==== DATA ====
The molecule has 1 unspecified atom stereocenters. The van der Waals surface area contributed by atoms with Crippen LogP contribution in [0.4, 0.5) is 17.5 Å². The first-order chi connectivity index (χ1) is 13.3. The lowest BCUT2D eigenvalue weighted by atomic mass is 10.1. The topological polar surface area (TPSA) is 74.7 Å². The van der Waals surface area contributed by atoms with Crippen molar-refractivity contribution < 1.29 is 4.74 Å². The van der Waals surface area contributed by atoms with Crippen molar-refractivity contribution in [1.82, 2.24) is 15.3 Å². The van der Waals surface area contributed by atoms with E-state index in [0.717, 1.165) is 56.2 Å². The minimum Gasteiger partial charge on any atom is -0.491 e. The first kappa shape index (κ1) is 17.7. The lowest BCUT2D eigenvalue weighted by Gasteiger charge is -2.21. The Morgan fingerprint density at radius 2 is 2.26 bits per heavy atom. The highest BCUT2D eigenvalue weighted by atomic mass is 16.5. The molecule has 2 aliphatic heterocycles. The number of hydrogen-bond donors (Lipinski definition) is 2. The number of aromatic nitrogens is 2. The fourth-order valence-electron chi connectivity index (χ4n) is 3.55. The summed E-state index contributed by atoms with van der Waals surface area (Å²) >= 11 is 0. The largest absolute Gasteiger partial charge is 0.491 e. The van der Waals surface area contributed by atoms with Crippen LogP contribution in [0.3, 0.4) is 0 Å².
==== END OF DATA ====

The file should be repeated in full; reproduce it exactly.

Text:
The molecule has 1 unspecified atom stereocenters. The van der Waals surface area contributed by atoms with Crippen LogP contribution in [0.4, 0.5) is 17.5 Å². The first-order chi connectivity index (χ1) is 13.3. The lowest BCUT2D eigenvalue weighted by atomic mass is 10.1. The topological polar surface area (TPSA) is 74.7 Å². The van der Waals surface area contributed by atoms with Crippen molar-refractivity contribution < 1.29 is 4.74 Å². The van der Waals surface area contributed by atoms with Crippen molar-refractivity contribution in [1.82, 2.24) is 15.3 Å². The van der Waals surface area contributed by atoms with E-state index in [0.717, 1.165) is 56.2 Å². The minimum Gasteiger partial charge on any atom is -0.491 e. The first kappa shape index (κ1) is 17.7. The lowest BCUT2D eigenvalue weighted by Gasteiger charge is -2.21. The Morgan fingerprint density at radius 2 is 2.26 bits per heavy atom. The highest BCUT2D eigenvalue weighted by atomic mass is 16.5. The molecule has 2 aliphatic heterocycles. The number of hydrogen-bond donors (Lipinski definition) is 2. The number of aromatic nitrogens is 2. The fourth-order valence-electron chi connectivity index (χ4n) is 3.55. The summed E-state index contributed by atoms with van der Waals surface area (Å²) >= 11 is 0. The largest absolute Gasteiger partial charge is 0.491 e. The van der Waals surface area contributed by atoms with Crippen LogP contribution in [0.3, 0.4) is 0 Å².